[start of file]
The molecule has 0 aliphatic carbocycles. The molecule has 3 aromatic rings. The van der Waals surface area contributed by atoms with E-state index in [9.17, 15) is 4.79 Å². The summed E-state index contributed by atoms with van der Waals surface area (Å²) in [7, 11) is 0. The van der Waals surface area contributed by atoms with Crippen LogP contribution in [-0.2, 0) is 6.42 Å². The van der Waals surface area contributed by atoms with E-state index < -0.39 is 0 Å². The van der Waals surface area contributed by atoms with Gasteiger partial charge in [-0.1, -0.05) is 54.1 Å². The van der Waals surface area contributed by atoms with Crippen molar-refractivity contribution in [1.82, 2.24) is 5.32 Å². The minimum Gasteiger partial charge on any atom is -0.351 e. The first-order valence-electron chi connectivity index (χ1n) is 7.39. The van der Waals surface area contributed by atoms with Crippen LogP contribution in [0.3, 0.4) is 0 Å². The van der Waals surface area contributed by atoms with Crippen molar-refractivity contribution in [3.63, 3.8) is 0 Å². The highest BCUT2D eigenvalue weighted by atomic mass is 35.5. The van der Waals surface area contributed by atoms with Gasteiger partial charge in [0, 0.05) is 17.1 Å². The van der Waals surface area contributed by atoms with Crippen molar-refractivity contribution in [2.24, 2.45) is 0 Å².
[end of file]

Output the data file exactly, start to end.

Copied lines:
The molecule has 0 aliphatic carbocycles. The molecule has 3 aromatic rings. The van der Waals surface area contributed by atoms with E-state index in [9.17, 15) is 4.79 Å². The summed E-state index contributed by atoms with van der Waals surface area (Å²) in [7, 11) is 0. The van der Waals surface area contributed by atoms with Crippen LogP contribution in [-0.2, 0) is 6.42 Å². The van der Waals surface area contributed by atoms with E-state index < -0.39 is 0 Å². The van der Waals surface area contributed by atoms with Gasteiger partial charge in [-0.1, -0.05) is 54.1 Å². The van der Waals surface area contributed by atoms with Crippen molar-refractivity contribution in [1.82, 2.24) is 5.32 Å². The minimum Gasteiger partial charge on any atom is -0.351 e. The first-order valence-electron chi connectivity index (χ1n) is 7.39. The van der Waals surface area contributed by atoms with Crippen LogP contribution in [0.3, 0.4) is 0 Å². The van der Waals surface area contributed by atoms with Crippen molar-refractivity contribution in [3.63, 3.8) is 0 Å². The highest BCUT2D eigenvalue weighted by atomic mass is 35.5. The van der Waals surface area contributed by atoms with Gasteiger partial charge in [0, 0.05) is 17.1 Å². The van der Waals surface area contributed by atoms with Crippen molar-refractivity contribution in [2.24, 2.45) is 0 Å².